Working Group Proposals #12: Prepackaged Plans of
At its May session, the chapter 11 Working Group devoted a substantial amount of time to
discussing prepackaged plans of reorganization. Prepacks constitute a significant percentage of
the bankruptcies filed by publicly held corporations. [
FN: According to the 1997 Bankruptcy Yearbook & Almanac, over 20% of
bankruptcies of publicly held companies filed in 1993 were filed (and completed) as
prepacks.] While they have become more prevalent in the 1990s, the
notion of a prepackaged bankruptcy far pre-dates the enactment of the Bankruptcy Code of 1978.
A prepack can have significant advantages over either a traditional chapter 11 case or an
out-of-court restructuring, especially for a company that does not need to repair operational
problems with the extended use of bankruptcy tools. Unlike a restructuring that takes place
fully-out-of-court, a prepack allows a company to minimize the leverage of holdouts and to reach
and effectuate an arrangement that satisfies the majority of creditors. Unlike an ordinary chapter
11 case (in which the debtor files, obtains approval of its disclosure statement, solicits votes, and
seeks to have the plan confirmed), a company in a prepackaged chapter 11 case does much of the
work before entering the bankruptcy system. It negotiates and solicits votes on a plan, then files
for bankruptcy with the potentially confirmable plan in hand. This enables the debtor to confirm a
plan and emerge from bankruptcy within a few months or less.
The use of prepackaged plans of reorganization is consistent with the goal of encouraging
swift and successful reorganizations with lower transaction costs. [ FN: See, e.g., Prof. James J. White, "The Virtue of
Speed in Bankruptcy Proceedings, " Testimony before the National Bankruptcy Review
Commission, p. 6, May 14, 1997 (concluding that "speed is an antidote to many of the
substantive ills in chapter 11. That speed will benefit not only secured creditors, but unsecured
creditors as well, "); accord Neal Batson & Matthew W. Levin, "Prepackaged and
Pre-Negotiated Plans of Reorganization, " submitted in connection with New York University
School of Law 21st Annual Workshop on Bankruptcy and Business Organizations, (1995) ( "[a]
prepackaged or pre-negotiated bankruptcy plan may avoid some of the delay and expense inherent
in the more typical chapter 11 bankruptcy process ").] These
narrowly-tailored proposals are intended to facilitate the prepack process to the benefit of all
Working Group Proposal #12: Prepackaged Plans of Reorganization
Section 341 Meeting of Creditors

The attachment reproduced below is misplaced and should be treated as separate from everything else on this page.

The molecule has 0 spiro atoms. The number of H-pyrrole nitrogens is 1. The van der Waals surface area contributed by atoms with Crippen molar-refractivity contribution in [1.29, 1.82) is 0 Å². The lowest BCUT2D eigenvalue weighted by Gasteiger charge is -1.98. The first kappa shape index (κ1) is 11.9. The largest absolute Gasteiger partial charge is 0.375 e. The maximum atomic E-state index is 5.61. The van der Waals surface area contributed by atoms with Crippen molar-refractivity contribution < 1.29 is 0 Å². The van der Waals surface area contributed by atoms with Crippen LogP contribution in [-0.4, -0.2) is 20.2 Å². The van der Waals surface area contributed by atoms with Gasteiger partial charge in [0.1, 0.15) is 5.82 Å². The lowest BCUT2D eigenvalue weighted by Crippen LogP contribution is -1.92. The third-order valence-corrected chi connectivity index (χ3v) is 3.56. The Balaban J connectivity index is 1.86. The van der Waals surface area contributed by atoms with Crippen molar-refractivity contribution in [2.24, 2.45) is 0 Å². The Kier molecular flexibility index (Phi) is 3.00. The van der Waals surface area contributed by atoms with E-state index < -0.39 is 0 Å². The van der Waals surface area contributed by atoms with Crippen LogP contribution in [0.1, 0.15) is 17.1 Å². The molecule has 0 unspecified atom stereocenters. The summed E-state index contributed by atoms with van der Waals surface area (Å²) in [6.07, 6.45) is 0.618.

In a prepackaged bankruptcy case, a business comes into the bankruptcy system ready to
confirm a plan. Rather than negotiating under the protection of chapter 11, the debtor files a
petition with most of the difficult negotiation already completed. Conceivably, the majority of the
creditors have accepted the proposed plan, and the debtor merely needs one or more of the legal
mechanisms that Title 11 provides to effectuate the agreement, perhaps to bind minority
dissenters or to wipe out old equity. In such a case, the section 341 meeting of creditors, which
currently is mandatory, can delay confirmation significantly without fulfilling its intended function.
Section 341 should provide that upon the motion of any party in interest in a
chapter 11 case that entails a prepackaged plan of reorganization, the court may waive the
requirement that the U.S. trustee convene a meeting of creditors.
Reasons for the Change
Section 341 of the Bankruptcy Code requires the U.S. trustee to convene a meeting of
creditors in every bankruptcy case. [ FN: 11
U.S.C. §341(a) provides that "[w]ithin a reasonable time after the order for relief in a case
under this title, the United States Trustee shall convene and preside at a meeting of creditors.
"] The Federal Rules of Bankruptcy Procedure establish that the meeting
must be held within twenty to forty days after the court enters an order for relief. [ FN: Federal Rule of Bankruptcy Procedure 2003
requires twenty days notice for section 341 meetings and Federal Rule of Bankruptcy Procedure
2004 provides that the meeting shall be called no less than 20 days and no more than 40 days after
the order for relief.] In theory, this meeting provides creditors with a
meaningful opportunity to examine the debtor and obtain important information. However, when
parties have negotiated and voted on the plan before the debtor even filed a bankruptcy petition,
creditors are not likely to receive any significant benefit from the section 341 meeting. In some
prepacks, the U.S. trustee convenes section 341 meetings only to comply with section 341. In
other prepacks, the U.S. trustee does not hold section 341 meetings, which technically violates
Holding the section 341 meeting in this context entails an unnecessary and costly time delay.
In a case that otherwise could be confirmed in a day or two, the notice and scheduling
requirements for a section 341 meeting can forestall confirmation for at least twenty days. One
participant at the Working Group session explained that the time delay is particularly crucial in a
case with transnational implications because of the risk that local authorities in other countries will
seize assets of the estate if the case is not resolved on an expedited basis.
Although the efficacy of the section 341 meeting has been questioned in many contexts, this
proposal addresses only the narrow situation of a prepack. This proposal would preserve the
courts discretion to deny a request for a waiver of the meeting.
Some might argue that the section 341 meeting serves a structural function and thus should
not be subject to waiver, even with court approval.